Under commercial leases, it will often be the landlord’s responsibility to carry out maintenance and repair works to the property. However with tenants in place, it can sometimes be difficult to carry out such works without causing disruption.
Here, commercial property expert Daniel Long explores what landlords need to consider in terms of interference with the tenant’s use of the property when they have a right or obligation to carry out work to the premises.
When determining who is responsible for maintaining the property, the starting point will always be the terms of the lease.
Many commercial leases will contain a quiet enjoyment covenant, which enables the tenant to freely enjoy occupation without substantial interference. Conflict can arise when a landlord is entitled to carry out maintenance but the work makes it difficult for the tenant to quietly use and enjoy the premises.
This balancing exercise was most recently highlighted in the case of Timothy Taylor Ltd v Mayfair House Corporation.
The case relates to works to the upper floors of a building in Mayfair which generated noise, unsightly scaffolding and loss of prominence for several months to a tenant’s art gallery operating from the ground and basement floors.
The court ultimately awarded the tenant a 20 per cent rent reduction for loss of use and enjoyment during the period of the works, after taking into account the communication between the parties, the nature of the tenant’s business, whether the tenant stood to benefit from the works, the absence of an offer by the landlord to compensate the tenant, the level of detriment to the tenant and the lack of consideration by the landlord to minimise disruption.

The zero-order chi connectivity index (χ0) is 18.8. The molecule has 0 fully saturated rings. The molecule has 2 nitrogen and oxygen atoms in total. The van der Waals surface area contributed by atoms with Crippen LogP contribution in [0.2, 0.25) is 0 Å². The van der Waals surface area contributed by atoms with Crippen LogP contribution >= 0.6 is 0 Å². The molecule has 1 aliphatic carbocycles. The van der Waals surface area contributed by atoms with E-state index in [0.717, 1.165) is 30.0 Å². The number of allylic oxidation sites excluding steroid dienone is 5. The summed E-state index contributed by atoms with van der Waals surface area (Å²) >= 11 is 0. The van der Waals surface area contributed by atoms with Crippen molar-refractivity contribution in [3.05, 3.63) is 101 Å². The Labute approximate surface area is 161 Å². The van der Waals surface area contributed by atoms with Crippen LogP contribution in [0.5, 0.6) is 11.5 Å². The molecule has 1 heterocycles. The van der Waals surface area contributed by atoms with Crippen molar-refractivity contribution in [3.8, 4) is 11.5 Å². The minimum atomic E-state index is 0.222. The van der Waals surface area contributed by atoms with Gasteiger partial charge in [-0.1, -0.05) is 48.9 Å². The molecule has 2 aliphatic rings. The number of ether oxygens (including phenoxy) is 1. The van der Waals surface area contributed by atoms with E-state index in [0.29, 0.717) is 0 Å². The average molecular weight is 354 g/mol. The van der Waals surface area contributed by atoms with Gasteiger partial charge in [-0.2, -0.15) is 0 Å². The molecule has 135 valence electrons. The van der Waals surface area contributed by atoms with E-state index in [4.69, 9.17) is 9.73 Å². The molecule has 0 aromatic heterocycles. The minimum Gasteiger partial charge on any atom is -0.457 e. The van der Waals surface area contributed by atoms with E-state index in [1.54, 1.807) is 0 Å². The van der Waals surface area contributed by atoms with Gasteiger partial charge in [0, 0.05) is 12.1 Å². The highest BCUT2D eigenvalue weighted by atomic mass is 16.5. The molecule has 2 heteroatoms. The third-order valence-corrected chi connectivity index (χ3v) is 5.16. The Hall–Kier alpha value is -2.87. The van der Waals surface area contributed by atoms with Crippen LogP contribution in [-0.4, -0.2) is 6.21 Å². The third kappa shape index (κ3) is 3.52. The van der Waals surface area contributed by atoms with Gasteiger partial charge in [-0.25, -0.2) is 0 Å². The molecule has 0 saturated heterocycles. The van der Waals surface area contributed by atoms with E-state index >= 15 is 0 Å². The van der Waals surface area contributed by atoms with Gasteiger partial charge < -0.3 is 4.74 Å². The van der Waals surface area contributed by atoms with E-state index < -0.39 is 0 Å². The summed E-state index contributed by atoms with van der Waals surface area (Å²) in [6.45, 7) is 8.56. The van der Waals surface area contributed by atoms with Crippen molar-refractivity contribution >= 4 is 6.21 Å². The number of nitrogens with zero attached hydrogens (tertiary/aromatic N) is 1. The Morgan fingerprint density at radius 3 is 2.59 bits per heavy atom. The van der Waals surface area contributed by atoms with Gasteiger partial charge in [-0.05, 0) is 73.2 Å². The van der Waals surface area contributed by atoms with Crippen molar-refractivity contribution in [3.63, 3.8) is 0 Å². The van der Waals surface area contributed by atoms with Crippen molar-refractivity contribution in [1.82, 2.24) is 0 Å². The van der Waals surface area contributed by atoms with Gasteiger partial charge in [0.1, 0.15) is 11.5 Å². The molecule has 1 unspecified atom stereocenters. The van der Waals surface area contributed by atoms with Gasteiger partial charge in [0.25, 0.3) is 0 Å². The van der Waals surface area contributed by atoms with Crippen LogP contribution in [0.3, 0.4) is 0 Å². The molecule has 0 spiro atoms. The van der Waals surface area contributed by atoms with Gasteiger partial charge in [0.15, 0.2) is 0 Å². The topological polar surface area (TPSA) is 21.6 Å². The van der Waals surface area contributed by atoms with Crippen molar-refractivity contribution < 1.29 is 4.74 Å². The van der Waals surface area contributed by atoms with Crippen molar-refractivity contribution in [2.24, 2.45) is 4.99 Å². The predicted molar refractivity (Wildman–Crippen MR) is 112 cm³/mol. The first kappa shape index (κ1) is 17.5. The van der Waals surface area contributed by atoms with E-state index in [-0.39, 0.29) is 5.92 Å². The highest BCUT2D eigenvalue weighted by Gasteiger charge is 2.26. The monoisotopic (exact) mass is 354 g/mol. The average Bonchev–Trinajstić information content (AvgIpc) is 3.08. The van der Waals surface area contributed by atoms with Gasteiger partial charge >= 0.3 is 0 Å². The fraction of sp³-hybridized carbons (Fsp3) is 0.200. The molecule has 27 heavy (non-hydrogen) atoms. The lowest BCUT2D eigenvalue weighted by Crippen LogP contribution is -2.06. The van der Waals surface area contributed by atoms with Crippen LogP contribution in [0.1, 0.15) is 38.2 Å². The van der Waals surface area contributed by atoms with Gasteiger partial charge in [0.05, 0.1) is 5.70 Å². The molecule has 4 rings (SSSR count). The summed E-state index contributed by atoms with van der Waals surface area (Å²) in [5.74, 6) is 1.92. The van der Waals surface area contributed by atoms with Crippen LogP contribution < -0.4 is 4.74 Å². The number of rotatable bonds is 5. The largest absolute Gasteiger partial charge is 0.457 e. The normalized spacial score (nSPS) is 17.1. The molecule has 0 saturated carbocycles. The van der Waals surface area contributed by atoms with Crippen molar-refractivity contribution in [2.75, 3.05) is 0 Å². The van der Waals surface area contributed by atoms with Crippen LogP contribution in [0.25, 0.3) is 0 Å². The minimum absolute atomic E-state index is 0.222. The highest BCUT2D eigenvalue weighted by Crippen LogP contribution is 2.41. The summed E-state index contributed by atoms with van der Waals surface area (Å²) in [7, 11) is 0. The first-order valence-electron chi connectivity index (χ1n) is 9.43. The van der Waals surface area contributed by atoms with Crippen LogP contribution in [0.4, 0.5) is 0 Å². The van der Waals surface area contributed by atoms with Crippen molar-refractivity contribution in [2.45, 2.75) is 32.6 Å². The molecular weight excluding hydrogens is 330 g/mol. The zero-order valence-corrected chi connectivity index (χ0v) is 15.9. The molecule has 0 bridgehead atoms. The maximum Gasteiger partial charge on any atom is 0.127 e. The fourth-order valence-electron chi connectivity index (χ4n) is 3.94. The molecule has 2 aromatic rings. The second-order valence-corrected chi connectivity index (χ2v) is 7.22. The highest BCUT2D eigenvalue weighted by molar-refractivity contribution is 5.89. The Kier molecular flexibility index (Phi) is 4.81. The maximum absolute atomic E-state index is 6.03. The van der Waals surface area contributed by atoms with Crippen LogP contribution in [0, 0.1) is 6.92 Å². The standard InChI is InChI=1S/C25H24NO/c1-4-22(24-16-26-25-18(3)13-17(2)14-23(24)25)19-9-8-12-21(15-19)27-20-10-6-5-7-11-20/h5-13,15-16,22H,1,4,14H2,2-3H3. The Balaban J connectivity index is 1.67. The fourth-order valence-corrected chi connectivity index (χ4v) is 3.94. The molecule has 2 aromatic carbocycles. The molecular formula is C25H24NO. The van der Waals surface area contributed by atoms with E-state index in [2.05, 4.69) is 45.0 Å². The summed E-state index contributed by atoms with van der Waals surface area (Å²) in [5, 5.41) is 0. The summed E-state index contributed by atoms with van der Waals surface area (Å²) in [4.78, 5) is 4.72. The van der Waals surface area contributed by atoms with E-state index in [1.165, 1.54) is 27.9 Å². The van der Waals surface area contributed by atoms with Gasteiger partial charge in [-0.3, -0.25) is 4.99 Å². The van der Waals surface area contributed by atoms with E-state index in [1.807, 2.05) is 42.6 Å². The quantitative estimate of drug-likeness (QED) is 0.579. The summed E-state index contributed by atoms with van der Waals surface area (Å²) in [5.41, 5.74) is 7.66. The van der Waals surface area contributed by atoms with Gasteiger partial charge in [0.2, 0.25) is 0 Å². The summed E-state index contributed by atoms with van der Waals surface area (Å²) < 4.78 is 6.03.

Exercising your rights as a landlord
The case is useful in identifying various issues landlords should consider before exercising their right to carry out works to commercial premises that are occupied.
Landlords should give thought to alternative means of carrying out the works that would reduce the level of interference and minimise any infringement of the tenant’s right to quiet enjoyment.
A programme of works and clear details of the timings should also be provided to the tenant, with ample notice given.
It is vital for landlords to act reasonably when exercising their right to carry out works, as courts may award the tenant damages if a dispute arises and such reasonableness cannot be evidenced.
If there is a lack of engagement by the landlord – such as no attempt to implement a scheme of works that reduces interference or no compromise solution offered – there will be a greater risk of a dispute escalating.
Landlords are advised to work with the tenant from the outset and show that the tenant’s needs have been considered. By acting reasonably, landlords have a stronger chance of avoiding costly litigation.
Daniel Long is a Partner and head of commercial property dispute resolution at WHN. To find out more about the rights and remedies available to landlords and tenants in these circumstances, or any other commercial property matter, call Daniel Long on 0161 761 4611 or email firstname.lastname@example.org